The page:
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Top Gear Philippines


Why do I ride my motorcycle?

This is the most common question thrown at me when a relative, friend or colleague who does not ride finds out that I travel regularly on two wheels. Usually, the follow-up questions are a series of “is it safe?”, “aren’t you afraid of getting hit by a bus?” and “do you value your life?”

Back in the day, I try my best to give an explanation to make them understand. More often than not my reasoning leads to nothing. There were times that my skill as a lawyer was put to the test on arguments over motorcycling issues.

Yes, riding a motorcycle carries with it tons of risk. The first time I rode on two wheels, a bright yellow 50cc two-stroke scooter back when I was 12, I had my first accident after riding 50m from our house. Luckily, I got out without any injuries, but the motorcycle hit my neighbor’s car.

What I remember more vividly though was not the accident, but the extraordinary feeling I got from riding in such short distance. It’s the same feeling I still get as I ride today. It is that warm, tingly sensation where you inexplicably smile like an idiot. And you don’t care what others say.

Motorcycle riding is a unique experience. The moment you straddle the bike, fire up its engine and start moving, all your senses heighten. There's something about being fully exposed to the elements—bugs and bird shit included.

It is the clash of fear and adrenaline inside you as you filter through traffic and race through the open road. It is the irony of confronting all kinds of weather and hazards. But despite all that, you feel focused, calm and free.

It doesn’t matter what motorcycle you’re into. I’ve ridden scooters, a race replica Honda NSR250, a Cagiva Planet, a Kawasaki 650 Ninja, and now a three-cylinder 850cc Yamaha MT-09. The feeling doesn’t get old. If at all, each ride makes you feel renewed and recharged. Each ride just reminds you why you do it in the first place. To borrow a well-known tagline, it does rev your heart.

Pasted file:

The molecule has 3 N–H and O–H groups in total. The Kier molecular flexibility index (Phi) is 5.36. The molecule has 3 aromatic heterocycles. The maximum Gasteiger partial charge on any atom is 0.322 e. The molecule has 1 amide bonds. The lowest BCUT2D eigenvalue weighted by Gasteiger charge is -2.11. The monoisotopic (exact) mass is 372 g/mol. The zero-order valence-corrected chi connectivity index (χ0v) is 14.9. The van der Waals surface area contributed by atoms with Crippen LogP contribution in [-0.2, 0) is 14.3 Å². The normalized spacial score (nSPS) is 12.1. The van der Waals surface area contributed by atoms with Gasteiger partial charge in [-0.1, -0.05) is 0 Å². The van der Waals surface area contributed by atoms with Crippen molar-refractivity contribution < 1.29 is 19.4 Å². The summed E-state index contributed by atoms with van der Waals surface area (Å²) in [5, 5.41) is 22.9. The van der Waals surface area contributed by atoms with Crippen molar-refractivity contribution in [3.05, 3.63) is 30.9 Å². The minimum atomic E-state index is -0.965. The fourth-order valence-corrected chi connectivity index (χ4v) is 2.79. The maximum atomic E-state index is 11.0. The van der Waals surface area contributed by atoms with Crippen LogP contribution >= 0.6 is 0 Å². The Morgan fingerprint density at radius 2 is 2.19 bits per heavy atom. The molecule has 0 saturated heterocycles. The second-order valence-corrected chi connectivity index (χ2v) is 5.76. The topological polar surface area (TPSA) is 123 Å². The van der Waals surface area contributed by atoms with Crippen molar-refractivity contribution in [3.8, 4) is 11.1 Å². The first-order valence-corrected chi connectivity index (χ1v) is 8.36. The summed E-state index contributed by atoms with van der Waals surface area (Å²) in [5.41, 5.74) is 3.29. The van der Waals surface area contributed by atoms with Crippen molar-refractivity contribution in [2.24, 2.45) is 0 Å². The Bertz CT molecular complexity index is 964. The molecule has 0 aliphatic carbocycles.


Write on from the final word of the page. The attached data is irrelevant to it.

I remember a couple of years back when two of my friends asked me the very same question as the title of this article. Instead of explaining, I told them that they can get on my bike and try it around the village. Just after a few months, both got their first bike. That one village ride turned into almost weekly runs through the twisties of Rizal Province and long rides to Baguio and Baler as a group.

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And for me, there's no issue about what you're wearing when riding a motorbike to the office or someplace else. For as long as I have freedom of movement, I'm good.

I believe that now, more than ever, riding in our country is experiencing a great resurgence. In turn, motorcycle manufacturers have finally begun to listen to the riding public. And as a result, new bike models are being introduced left and right. Japanese, European, American, and even Chinese-made bikes are now plying our roads. A newbie or an experienced rider now has a gamut of choices for his steed.

So instead of trying to distill the experience into words, I recommend that one just overcome his or her fears and experience motorcycling. We can exchange riding stories at the café later on while the rest of Manila is stuck in horrendous traffic, feeling helpless and half dead.

Yes, motorcycle riding is dangerous. If you act stupid or you’re just out of luck, it may cause you your life. But the irony is...riding actually makes you feel more alive.

Just try it.  

Nikko Bondoc
He is a lawyer by profession but a rider by heart. His general interest are all things automotive but subscribes to the saying that "Four wheels move the body, two wheels move the soul!" So throw him a curve and he will definitely lean into it!
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